Do you suffer from the Semmelweis Reflex?

Subtitled: An uncertain mind sometimes deals with Reality better than a mind that is certain

“It ain’t what we don’t know that gives us trouble, it’s what we know for sure that just ain’t so” ~Will Rogers

I love that Will Rogers quote. It captures, in a humorous way, the essence of the human predicament. We have minds that presume they know what is going on. The presumptions of the mind are often wrong, but when we truly believe we are right, we will not question our mind.

Naturally, if we act according to a mind’s wrong thinking, there is a probability that we will make errors or create suffering for ourselves and for others. And, since none of us had perfect parents or perfect schools, we have all learned some things during our lives that “we know for sure that just ain’t so.”

That means we blindly live and blindly decide things based on erroneous presumptions.

Here’s a simple historical example that had major impact on many, many lives. Ignaz Semmelweis, a physician in Austria around 1847, had come to believe that hand washing and sterilization of surgical instruments would cut down on deaths after surgery, childbirth, and other invasive medical procedures. In those days the role of germs and infections were not understood.

As we know now, Semmelweis was basically right. However, his ideas went totally against the medical knowledge of his time. It wasn’t until the research of Joseph Lister in 1867 that the practice of antiseptic surgery became the norm.

Thus, for over 20 years the vast majority of Austrian doctors ignored Semmelweis, writing him off as some sort of obsessed kook who, in their learned opinion, was clearly wrong.

Because the Austrian physicians were certain that Semmelweis was wrong, they continued to practice inadequate hygiene during surgery. As a result, countless more persons suffered and perished needlessly due to easily avoidable infection. In retrospect, we can say that the Austrian physicians continued to make the same mistake over and over for years while thinking they were practicing medicine in the very best way.

The Semmelweis story became famous over the years and it is often taught in medical schools and in medical philosophy studies. The Semmelweis reflex, which is, of course, named after this story, is defined as automatic dismissal or rejection of scientific information without thought, inspection or experiment.

We don’t just make this sort of error about scientific information. We do it about everything, even our self concept.

Do you assume that you know for sure what’s right and true about who you are? Have you perhaps been blindly making the same mistake over and over for years without questioning what you are doing? Are you possibly making errors while thinking you are right?

What conclusions have you come to about yourself or other people that ‘just ain’t so’?

How can you tell?

Are you sure?

When we are blindly stuck to what we ‘know’, there is little room for observing anything different. That means we live and decide the course of our lives based on possibly erroneous presumptions.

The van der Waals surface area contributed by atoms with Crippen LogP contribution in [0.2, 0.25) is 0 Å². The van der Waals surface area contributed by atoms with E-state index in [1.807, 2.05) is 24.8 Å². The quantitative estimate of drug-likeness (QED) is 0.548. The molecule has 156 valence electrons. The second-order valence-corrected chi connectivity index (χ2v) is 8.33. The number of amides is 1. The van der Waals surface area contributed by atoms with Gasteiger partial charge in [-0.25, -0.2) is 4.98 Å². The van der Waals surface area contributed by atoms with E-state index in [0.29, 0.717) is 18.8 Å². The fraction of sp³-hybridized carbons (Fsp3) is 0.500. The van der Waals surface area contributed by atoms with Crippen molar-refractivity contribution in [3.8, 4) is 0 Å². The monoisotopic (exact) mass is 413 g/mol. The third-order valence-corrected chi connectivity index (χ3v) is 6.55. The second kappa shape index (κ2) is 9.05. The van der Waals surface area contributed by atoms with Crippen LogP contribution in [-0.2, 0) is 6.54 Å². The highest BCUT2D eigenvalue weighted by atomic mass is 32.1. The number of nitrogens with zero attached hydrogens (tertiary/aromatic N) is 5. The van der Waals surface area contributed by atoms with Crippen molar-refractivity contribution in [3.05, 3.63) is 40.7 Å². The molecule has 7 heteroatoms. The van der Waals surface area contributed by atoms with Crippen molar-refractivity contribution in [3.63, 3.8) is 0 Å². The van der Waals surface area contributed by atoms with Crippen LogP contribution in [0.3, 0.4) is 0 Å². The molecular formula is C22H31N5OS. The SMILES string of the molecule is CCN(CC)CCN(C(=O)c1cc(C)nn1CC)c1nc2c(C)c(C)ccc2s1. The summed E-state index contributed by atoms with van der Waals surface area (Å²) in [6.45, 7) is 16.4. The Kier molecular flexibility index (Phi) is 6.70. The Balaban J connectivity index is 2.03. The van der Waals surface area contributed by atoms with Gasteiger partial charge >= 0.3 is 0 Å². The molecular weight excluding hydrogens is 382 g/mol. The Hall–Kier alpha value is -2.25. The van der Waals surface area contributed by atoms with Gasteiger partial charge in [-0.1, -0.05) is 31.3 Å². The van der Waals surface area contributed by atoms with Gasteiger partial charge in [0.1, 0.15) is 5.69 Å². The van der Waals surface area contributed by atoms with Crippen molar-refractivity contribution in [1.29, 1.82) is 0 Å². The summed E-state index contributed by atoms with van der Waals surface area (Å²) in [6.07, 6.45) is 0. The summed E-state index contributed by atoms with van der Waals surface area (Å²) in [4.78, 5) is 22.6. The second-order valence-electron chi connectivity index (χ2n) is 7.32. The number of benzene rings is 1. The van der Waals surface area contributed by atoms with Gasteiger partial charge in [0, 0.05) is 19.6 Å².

Stop, breathe, relax, and just observe for a moment, without mental interpretations or evaluations. Just let your experience be what it is without having to name it or think about it.

Notice what is. Let go of the thoughts that arise.  Observe.

What you actually experience (see, hear, sense, feel, notice, remember) is different than the thoughts that you have (imagine, interpret, believe, assume, conclude) about your experience.

Can you notice?

Who you actually are is different than your ideas about who you are.

You are much freer than you think.

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One Response to “Do you suffer from the Semmelweis Reflex?”

  1. Eric Pritchard 06. Mar, 2010 at 12:16 am

    The masters of endocrinology definitely have the Semmelweis reflex when they encounter the concepts of mimics of hypothyroidism. These masters, experts in their field, believe that one post thyroid function never fails and the other, if they acknowledge its existence, can not be treated. Consequently, they do not attempt to do anything for the patients who have continuing symptoms of hypothyroidism. Instead of acknowledging real science, they have produced scapegoats of “nonspecific symptoms” and “functional somatoform disorders.” So either medicine is not suffiently advanced to treat the patient or the suffering is all in the patients mind. Neither is correct, but that is their story and they are sticking to it. We are shocked that Semmelweis had to fight against “bad humors in the air” with only empirical data. Now we should be doubly shocked as the masters of endocrinology reiterate junk science in the face of their counterexamples – patients who have suffered under their prescriptions but have regained active healthy lives under their proscriptions.